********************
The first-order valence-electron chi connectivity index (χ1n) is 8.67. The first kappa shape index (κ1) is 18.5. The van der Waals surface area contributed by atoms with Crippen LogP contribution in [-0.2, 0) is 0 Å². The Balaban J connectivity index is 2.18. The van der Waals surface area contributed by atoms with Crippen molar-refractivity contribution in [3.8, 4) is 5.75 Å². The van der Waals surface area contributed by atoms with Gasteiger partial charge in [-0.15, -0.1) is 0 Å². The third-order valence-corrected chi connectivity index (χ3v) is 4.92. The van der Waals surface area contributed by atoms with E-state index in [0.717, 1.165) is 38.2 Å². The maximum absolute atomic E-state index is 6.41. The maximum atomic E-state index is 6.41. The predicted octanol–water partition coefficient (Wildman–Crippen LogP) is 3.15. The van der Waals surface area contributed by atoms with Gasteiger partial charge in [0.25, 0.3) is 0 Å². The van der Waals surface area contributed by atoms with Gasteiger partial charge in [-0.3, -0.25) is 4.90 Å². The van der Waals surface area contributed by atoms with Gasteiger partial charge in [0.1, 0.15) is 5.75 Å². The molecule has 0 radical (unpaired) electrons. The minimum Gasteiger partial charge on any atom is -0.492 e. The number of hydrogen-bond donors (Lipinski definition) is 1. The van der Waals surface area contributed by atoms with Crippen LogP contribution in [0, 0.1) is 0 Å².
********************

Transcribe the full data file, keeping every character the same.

The first-order valence-electron chi connectivity index (χ1n) is 8.67. The first kappa shape index (κ1) is 18.5. The van der Waals surface area contributed by atoms with Crippen LogP contribution in [-0.2, 0) is 0 Å². The Balaban J connectivity index is 2.18. The van der Waals surface area contributed by atoms with Crippen molar-refractivity contribution in [3.8, 4) is 5.75 Å². The van der Waals surface area contributed by atoms with Gasteiger partial charge in [-0.15, -0.1) is 0 Å². The third-order valence-corrected chi connectivity index (χ3v) is 4.92. The van der Waals surface area contributed by atoms with E-state index in [0.717, 1.165) is 38.2 Å². The maximum absolute atomic E-state index is 6.41. The maximum atomic E-state index is 6.41. The predicted octanol–water partition coefficient (Wildman–Crippen LogP) is 3.15. The van der Waals surface area contributed by atoms with Gasteiger partial charge in [0.25, 0.3) is 0 Å². The van der Waals surface area contributed by atoms with Gasteiger partial charge in [-0.3, -0.25) is 4.90 Å². The van der Waals surface area contributed by atoms with Gasteiger partial charge in [0.1, 0.15) is 5.75 Å². The molecule has 0 radical (unpaired) electrons. The minimum Gasteiger partial charge on any atom is -0.492 e. The number of hydrogen-bond donors (Lipinski definition) is 1. The van der Waals surface area contributed by atoms with Crippen LogP contribution in [0, 0.1) is 0 Å².